The Year of Great Change Is Dawning: Some End-of-the-Year Thoughts

We come close to the end of another year, and a good time for a look at where we have been and where we are going. ERE has been around now for more than six years! And what a six years it has been. I remember the day ERE’s president David Manaster called me to ask if I would write a column or two for ERE, and I remember that, even though I didn’t really know what it was, I agreed to do a few and see how it went. Now, 300 or more columns later, I guess it has gone pretty well. We have ridden a roller coaster of talent shortages, what have seemed like talent excesses, layoffs, and terrorism. Despite it all, we really should be aware that we are now in talent trouble. This coming year will be the Year of Great Change. As the economy improves, we will see how deep the shortage of talent has become. Figures vary, as do opinions on their accuracy, but most feel there is a shortage of between two and ten million people to fill the jobs that exist and will emerge. Even if the shortage is only a few hundred, it will change the recruiting equation entirely. Recruiting Becomes Talent Management The challenge is ours to take up. We cannot just spend our time seeking out primarily external people to fill the openings our organizations have. We will need a proactive, market-informed, internal-employee-focused talent management process to keep our firms supplied with the talent that will make them, and us, successful. We will have to get better at doing the cost-benefit analysis between hiring someone and developing someone internally. We will have to help our managers find ways to identify and keep the best people they have, develop less experienced ones, and limit external hiring to the barest minimum. And we will do this because, to a large degree, the external supply will be smaller and less skilled. Deep knowledge of who competitors employ, of who is about to go on job market, and about who is graduating with a skill we need will be vitally important. We will need broader skills and more awareness of the talent market than we have ever had before. Skills Not Positions Rather than rely as we do now on the outdated assumption that there are plenty of talented people if we could find them, we will realize that there are nowhere near enough people with the exact set of skills we want or think we need. Instead of looking for the person with the most exact skill set to fill a position, we will have to look for someone who has the right general combination of skills that will get the job done, even if they do not exactly meet our requirements. We will be faced with choices ó either hire a good, skillful person and train him to do the specific job we have, or spend time and money trying to find an exact fit. We will have to figure the cost/benefit ratio of hiring verses developing people. We will more than ever before have to alter the job requirements to fit the candidates we have, not the other way around. More often than ever before, we will be given a choice between a solid, competent, motivated and available candidate and the hope of finding someone else with the “perfect” skill set. We will find ourselves influencing managers to choose the former and invest a few weeks in training. The time saved, to say nothing of the candidate’s motivation and commitment, will more than offset the costs of training. Education Becomes a Competitive Advantage Organizations that can identify people with basic skills and competencies, and that have the means to efficiently train them in the specifics of a particular job, will prosper ó to the chagrin of those that can’t or won’t. Public and private education will strain to meet the needs of most organizations, and these organizations will have to pick up the slack and do their own training and development. This is why corporate universities and e-learning are popular and growing ó they help meet a need that leading edge companies have felt for more than a decade now. Our universities and high schools are not producing enough of the kinds of people organizations need. This is partly caused by rapidly changing needs ó the kinds that academic institutions can barely grasp let alone prepare people for. And it is partly caused by an economy that needs highly skilled workers, not the lightly skilled ones that American high schools turned out by the thousands for General Motors and other manufacturing companies for most of the 20th century. We have an educational system, at all levels, perfectly designed to produce the kinds of workers we no longer need. Only a handful of institutions, such as the University of Phoenix or Capella University, are forging new models. Leveraging a Global Marketplace While today we outsource and offshore for economic reasons, soon we will do it because that is where the people with the best skills are located. We will also have to realize that the notion of an American worker is becoming outdated in a global marketplace. All workers are global workers, and work will go to where the talent is located. Increasingly, the talent we seem to need is in China, India, Central Europe, and Southeast Asia. Corporations and workers, together, will begin to identify with regions and with consumers, rather than with political boundaries. Quality and cost will both be ingredients in a complex stew of economics, ethics, and politics. Large, unionized organizations will have to learn how to restructure their relationships with unions so that their members can be retrained and redeployed in more productive ways. But, of course, small non-unionized firms will find this to their advantage. This is why Cisco and HP and other companies that do not have unions are well-positioned for this global talent marketplace. Since unprofitably guaranteeing jobs that are already doomed to go to a cheaper source is not good for organizations or our country, it will be wiser to figure out how to help our current employee learn new skills. Our economy is a powerful job creator, and the mix of needed skills is always changing. Organizations and employees have to be armed with good market knowledge and a willingness to shed off the old and take on the emerging. We have to be willing to do the same to be reading this column in another six years. We live in the best and the worst of times. Change is rapid, technology pervasive, and most of our old practices are not working. This will be the year of great change ó and great opportunity, as well.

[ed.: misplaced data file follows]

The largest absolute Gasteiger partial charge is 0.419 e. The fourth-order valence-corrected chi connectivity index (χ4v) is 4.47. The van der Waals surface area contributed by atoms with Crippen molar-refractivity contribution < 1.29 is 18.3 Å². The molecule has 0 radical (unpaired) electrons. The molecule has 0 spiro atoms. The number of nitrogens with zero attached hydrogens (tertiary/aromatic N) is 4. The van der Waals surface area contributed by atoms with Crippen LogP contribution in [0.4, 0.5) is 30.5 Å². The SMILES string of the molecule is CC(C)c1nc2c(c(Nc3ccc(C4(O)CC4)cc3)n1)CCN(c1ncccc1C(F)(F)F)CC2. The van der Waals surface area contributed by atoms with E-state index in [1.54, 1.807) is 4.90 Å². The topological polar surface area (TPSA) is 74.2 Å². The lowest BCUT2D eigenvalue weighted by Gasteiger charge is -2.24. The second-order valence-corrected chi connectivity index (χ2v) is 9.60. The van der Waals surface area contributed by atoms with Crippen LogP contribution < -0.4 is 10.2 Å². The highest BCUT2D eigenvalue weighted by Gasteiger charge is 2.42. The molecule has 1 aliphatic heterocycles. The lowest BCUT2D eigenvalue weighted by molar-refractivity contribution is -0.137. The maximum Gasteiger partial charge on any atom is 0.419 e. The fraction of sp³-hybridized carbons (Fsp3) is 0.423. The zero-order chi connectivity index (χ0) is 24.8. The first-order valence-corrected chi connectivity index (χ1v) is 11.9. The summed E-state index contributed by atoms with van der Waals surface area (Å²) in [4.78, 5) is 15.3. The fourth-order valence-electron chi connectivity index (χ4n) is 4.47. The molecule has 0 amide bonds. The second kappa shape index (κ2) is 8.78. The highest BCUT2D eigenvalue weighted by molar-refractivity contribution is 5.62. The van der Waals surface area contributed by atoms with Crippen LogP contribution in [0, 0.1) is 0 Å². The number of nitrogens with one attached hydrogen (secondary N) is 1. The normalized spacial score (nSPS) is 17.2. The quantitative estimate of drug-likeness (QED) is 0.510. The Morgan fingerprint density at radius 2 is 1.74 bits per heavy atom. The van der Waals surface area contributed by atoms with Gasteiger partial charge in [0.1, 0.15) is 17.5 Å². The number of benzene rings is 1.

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Kevin Wheeler is a globally known speaker, author, futurist, and consultant in talent management, human capital acquisition and learning & development. He has founded a number of organizations including the Future of Talent Institute, Global Learning Resources, Inc. and the Australasian Talent Conference, Ltd. He hosts Future of Talent Retreats in the U.S., Europe, and Australia. He writes frequently on LinkedIn, is a columnist for, keynotes, and speaks at conferences and events globally, and advises firms on talent strategy. He has authored two books and hundreds of articles and white papers. He has a new book on recruiting that will be out in late summer of 2016. Prior to his current work, he had a 20+year corporate career in several San Francisco area tech and financial service firms. He has also been on the faculty of San Francisco State University and the University of San Francisco. He can be reached at